We learn that sometimes it’s the outcasts who are the moral ones among us.


1979, dir. William A. Fraker

It’s a bookend with Shane, taken from the novel by Shane‘s author, Jack Schaefer, and also featuring Jack Palance (in a very different role). It’s about the end of the West, the swan song of cowboying as a way of life. Lee Marvin stars in the title role and evokes a bittersweet rendering of what it once meant to be a man of honor. The theme song, sung by Mama Cass, is actually one of the few that is perfect for the film’s mood. Netflix this underappreciated classic. (The Tom Selleck remake for television is also excellent).

The lesson here is pure Americana: the only honorable way to live is by being true to yourself. That’s an essential lesson for writers, too.

Honorable Mention: Ride the High Country, The Magnificent Seven, 3:10 to Yuma (Glenn Ford/Van Heflin version).

So what about you? What are your favorite Westerns and — most especially — why?

UPDATE: Netflix apparently doesn’t have the original Monte Walsh available. However, it is due to be shown on Turner Classic Movies on March 27, 2010, 2 p.m. (Eastern). If you go here you can have them send you an email reminder and IMPORTANT: you can click to vote that it be released on DVD. Enter your vote today!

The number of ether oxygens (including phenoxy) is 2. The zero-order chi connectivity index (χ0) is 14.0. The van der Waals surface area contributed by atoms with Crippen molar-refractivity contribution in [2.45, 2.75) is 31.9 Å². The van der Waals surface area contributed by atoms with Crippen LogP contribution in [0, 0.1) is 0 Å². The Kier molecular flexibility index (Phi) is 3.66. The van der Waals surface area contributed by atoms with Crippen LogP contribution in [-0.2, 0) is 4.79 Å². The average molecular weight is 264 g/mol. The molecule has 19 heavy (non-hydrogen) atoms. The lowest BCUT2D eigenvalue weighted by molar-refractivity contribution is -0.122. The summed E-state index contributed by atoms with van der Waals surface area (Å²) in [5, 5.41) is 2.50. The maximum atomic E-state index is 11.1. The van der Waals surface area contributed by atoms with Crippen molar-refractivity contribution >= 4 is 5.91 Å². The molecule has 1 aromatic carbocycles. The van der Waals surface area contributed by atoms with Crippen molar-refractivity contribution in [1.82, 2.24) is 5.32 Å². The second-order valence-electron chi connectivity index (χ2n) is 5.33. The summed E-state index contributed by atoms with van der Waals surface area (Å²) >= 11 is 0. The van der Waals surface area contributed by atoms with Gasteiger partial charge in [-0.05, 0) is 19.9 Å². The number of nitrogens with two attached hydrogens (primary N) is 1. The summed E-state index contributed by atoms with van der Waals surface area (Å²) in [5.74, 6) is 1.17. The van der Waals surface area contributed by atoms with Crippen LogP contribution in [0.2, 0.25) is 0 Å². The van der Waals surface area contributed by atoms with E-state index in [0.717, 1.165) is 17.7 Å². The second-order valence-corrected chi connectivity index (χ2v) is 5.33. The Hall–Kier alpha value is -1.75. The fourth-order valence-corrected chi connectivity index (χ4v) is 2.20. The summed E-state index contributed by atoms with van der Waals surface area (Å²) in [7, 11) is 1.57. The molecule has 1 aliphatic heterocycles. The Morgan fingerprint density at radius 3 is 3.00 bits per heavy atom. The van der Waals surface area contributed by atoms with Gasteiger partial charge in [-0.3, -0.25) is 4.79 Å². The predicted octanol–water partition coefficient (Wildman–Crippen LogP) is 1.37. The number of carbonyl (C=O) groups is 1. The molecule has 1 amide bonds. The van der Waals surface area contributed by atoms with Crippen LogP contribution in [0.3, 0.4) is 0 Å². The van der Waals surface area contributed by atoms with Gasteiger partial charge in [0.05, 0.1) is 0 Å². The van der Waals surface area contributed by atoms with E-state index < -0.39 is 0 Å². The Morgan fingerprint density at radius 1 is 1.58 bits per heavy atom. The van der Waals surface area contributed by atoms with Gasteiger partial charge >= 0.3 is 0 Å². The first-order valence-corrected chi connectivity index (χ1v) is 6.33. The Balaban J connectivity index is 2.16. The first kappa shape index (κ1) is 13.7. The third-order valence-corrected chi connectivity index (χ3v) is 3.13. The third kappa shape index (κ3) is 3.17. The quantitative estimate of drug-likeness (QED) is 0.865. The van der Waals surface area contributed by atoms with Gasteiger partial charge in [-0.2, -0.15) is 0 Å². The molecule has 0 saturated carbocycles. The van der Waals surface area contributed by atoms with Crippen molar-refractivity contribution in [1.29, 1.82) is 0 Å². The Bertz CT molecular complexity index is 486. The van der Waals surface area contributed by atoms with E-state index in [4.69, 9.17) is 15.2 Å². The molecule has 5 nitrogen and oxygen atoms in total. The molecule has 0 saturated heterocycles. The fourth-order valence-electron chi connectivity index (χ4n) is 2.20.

Literary Snobs & Commercial Sellouts

By John Gilstrap

I’m getting a little panicky. Tomorrow (Saturday), I am moderating a panel at George Mason University in Fairfax, VA, called Literary Snobs & Commercial Sellouts, an exploration of the truths and truisms of the prejudice we all have felt at one time or another.

I’m one of those people who takes moderating responsibilities pretty seriously, so as I gather research for the panel (two genre authors and one literary author), I’m finding this all to be much more difficult than I had expected. Defining genres is fairly easy. You’ve got your mysteries, your thrillers, you romances and on and on, each with their expected constructs. Okay, I get that. Sure, there are some exceptions to the rules and some crossover authors, but basically genre is, well, genre.

So, what the heck is literary? I talked to my agent today to bounce my thoughts around and hypothesized that perhaps “literary” could be defined as absence of genre. No, she said, that would be “mainstream.” Literary is something else. Unfortunately, she wasn’t a lot of help when it came to putting a finger on a useful definition of that other something.

Some who post on the Internet posit that while a commercial novel stresses plot, a literary novel stresses other-than-plot. Okay, then explain how Harper Lee or even J.D. Salinger can be considered “literary.”

There are lots of throw-away insulting definitions of “literary,” but those aren’t useful to me in my hour of need. Seriously, what makes the difference? Is it merely a matter of personal taste? Surely it has to be something more that merely “well-written,” because most books fall within a ring or two of that bull’s eye.

If a book fails to move me, can it still be “literary”? If a book does move me, can it be anything but? All input is desperately welcome.